Over the course of the last two years, both Republicans and Democrats have raised concerns about the stability of the market for consumers who obtain coverage on their own, outside of the employer system. It is clear that the withdrawal of cost-sharing subsidies provided through the Affordable Care Act would destabilize this already fragile market. Given the bipartisan commitment to ensuring stable and affordable coverage in the individual market, and in the absence of a larger consensus for health reform, we support a temporary extension of cost-sharing reduction (CSR) subsidies through 2018. In support of this extension, we are not taking a position on the legality of the prior or current Administration’s actions related to the CSR subsidies.
Extending the cost-sharing reductions is necessary to make sure that Americans continue to have access to affordable health insurance in the individual market. Currently, uncertainty regarding the future status of CSR subsidies is undermining health plans’ confidence in the individual health insurance market. The uncertainty will mean higher costs passed on to consumers. Moreover, health plans have indicated that failure to continue CSR subsidies could cause many of them to exit these marketplaces and discontinue offering individual market coverage or significantly increase premiums.
Extending the cost-sharing reductions is necessary to make sure that Americans continue to have access to affordable health insurance in the individual market.
In speaking directly to health insurer CEOs, action to address the future of CSR subsidies is needed immediately. Over the next month, actuaries at insurance companies are setting pricing for the 2018 plan year that for many begin this fall. These pricings are submitted to their state insurance departments for review and by the end of June insurers must submit to CMS applications for participation in the individual, Health Insurance Marketplaces. Over the next few months health plans are meeting with their Boards to decide on final participation in the Marketplaces and pricing. Final contracts between CMS and the health plan are to be completed by September.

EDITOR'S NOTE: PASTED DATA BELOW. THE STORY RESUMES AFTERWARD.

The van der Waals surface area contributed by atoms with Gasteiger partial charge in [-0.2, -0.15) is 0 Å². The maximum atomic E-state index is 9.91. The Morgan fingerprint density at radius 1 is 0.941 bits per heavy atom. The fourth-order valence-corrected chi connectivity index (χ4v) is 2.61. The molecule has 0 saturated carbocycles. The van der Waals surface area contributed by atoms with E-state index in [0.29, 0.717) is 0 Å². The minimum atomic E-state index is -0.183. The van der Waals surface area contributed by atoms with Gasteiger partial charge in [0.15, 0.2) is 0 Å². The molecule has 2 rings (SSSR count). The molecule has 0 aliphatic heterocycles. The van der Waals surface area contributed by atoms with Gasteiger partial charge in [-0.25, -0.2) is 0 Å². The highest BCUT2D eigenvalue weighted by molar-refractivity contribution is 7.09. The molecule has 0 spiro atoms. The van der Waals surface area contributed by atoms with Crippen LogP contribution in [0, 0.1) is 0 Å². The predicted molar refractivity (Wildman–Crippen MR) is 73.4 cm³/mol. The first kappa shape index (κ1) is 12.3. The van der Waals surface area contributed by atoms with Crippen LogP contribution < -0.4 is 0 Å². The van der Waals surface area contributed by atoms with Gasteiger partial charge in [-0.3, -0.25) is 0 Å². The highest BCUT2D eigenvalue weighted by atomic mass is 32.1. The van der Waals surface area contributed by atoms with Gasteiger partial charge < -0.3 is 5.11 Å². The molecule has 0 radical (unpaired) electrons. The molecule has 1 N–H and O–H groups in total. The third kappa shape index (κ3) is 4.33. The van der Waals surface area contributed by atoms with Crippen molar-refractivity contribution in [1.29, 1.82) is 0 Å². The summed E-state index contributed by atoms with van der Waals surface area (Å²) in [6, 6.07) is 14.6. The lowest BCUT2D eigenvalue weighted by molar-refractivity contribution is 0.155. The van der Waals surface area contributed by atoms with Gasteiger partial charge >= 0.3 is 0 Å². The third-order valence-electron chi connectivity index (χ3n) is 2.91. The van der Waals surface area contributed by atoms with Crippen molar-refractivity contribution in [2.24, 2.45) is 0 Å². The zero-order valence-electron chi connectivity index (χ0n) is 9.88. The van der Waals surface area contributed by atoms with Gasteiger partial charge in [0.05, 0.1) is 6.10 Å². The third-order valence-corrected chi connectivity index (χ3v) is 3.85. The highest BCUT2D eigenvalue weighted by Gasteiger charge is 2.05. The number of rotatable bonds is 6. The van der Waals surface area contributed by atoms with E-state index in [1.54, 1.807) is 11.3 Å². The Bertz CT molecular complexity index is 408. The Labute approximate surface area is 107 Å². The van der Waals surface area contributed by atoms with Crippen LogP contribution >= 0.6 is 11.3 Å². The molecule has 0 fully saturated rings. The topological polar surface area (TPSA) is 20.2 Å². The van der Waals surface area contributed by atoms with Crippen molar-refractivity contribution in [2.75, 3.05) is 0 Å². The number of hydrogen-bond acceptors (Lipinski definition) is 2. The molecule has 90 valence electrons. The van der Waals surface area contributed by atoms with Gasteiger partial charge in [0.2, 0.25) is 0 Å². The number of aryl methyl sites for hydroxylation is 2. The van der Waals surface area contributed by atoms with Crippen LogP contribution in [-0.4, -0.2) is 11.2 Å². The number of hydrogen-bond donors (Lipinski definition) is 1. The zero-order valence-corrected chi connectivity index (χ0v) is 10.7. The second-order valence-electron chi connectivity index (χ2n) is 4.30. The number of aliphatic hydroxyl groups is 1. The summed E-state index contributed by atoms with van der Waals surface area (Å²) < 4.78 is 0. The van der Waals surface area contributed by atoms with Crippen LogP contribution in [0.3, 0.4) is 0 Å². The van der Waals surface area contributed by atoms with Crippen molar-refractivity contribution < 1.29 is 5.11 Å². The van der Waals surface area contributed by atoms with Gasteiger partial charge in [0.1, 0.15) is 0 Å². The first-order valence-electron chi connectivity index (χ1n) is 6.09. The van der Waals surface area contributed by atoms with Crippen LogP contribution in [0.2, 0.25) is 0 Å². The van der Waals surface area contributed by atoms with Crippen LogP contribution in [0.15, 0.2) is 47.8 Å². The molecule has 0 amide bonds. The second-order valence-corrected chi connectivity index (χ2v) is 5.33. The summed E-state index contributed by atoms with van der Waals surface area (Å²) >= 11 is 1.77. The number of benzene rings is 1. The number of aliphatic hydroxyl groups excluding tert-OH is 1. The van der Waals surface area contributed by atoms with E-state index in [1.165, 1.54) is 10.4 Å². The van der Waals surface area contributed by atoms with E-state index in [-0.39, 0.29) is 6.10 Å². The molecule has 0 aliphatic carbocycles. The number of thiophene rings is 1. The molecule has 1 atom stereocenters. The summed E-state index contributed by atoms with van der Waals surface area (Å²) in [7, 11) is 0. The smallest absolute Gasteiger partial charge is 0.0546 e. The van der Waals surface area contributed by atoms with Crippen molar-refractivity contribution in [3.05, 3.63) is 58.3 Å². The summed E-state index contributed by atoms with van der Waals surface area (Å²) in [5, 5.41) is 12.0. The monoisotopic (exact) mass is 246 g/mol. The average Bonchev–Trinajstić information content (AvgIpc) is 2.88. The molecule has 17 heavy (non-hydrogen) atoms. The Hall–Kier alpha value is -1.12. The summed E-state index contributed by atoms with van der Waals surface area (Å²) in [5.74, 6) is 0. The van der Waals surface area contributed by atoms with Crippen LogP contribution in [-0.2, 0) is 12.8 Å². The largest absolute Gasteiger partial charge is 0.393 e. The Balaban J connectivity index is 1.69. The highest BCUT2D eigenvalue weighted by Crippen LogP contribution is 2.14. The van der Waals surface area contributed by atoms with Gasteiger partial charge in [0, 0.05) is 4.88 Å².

CSR subsidies are available on a sliding scale for consumers with incomes between 100 percent and 250 percent of the Federal Poverty Level (FPL), although roughly half of CSR-eligible Marketplace enrollees have income below 150 percent of FPL. Approximately 58 percent of federal Health Insurance Marketplace enrollees receive CSR subsidies. These subsidies helped reduce out-of-pocket expenses by between $1,000 and $1,500 per year for most CSR-eligible enrollees in 2016, and could reduce deductibles by as much as $3,500 per year for the lowest-income enrollees in 2017.
We believe that until a more permanent, bipartisan solution is enacted to address needed changes in the Affordable Care Act, an extension of CSR subsidies in the interim through plan year 2018 would reduce uncertainty for the health insurance markets, consumers, and their families and should be secured as soon as possible.
This statement is from the BPC’s Expert Panel on the Future of Health Care: Former Senate Majority Leaders Bill Frist, M.D. (R-TN) and Tom Daschle (D-SD); former Acting Administrator CMS Andy Slavitt; former HCFA Administrator Gail Wilensky; Avik Roy, BPC senior advisor and president of the Foundation for Research on Equal Opportunity; Cindy Mann, former director, Center for Medicaid; James Capretta, resident fellow, Milton Friedman chair, AEI; Alice Rivlin, senior fellow, Center for Health Policy, Brookings Institution; Sheila Burke, BPC fellow and strategic advisor, Baker Donelson; and Chris Jennings, BPC fellow and president of Jennings Policy Strategies.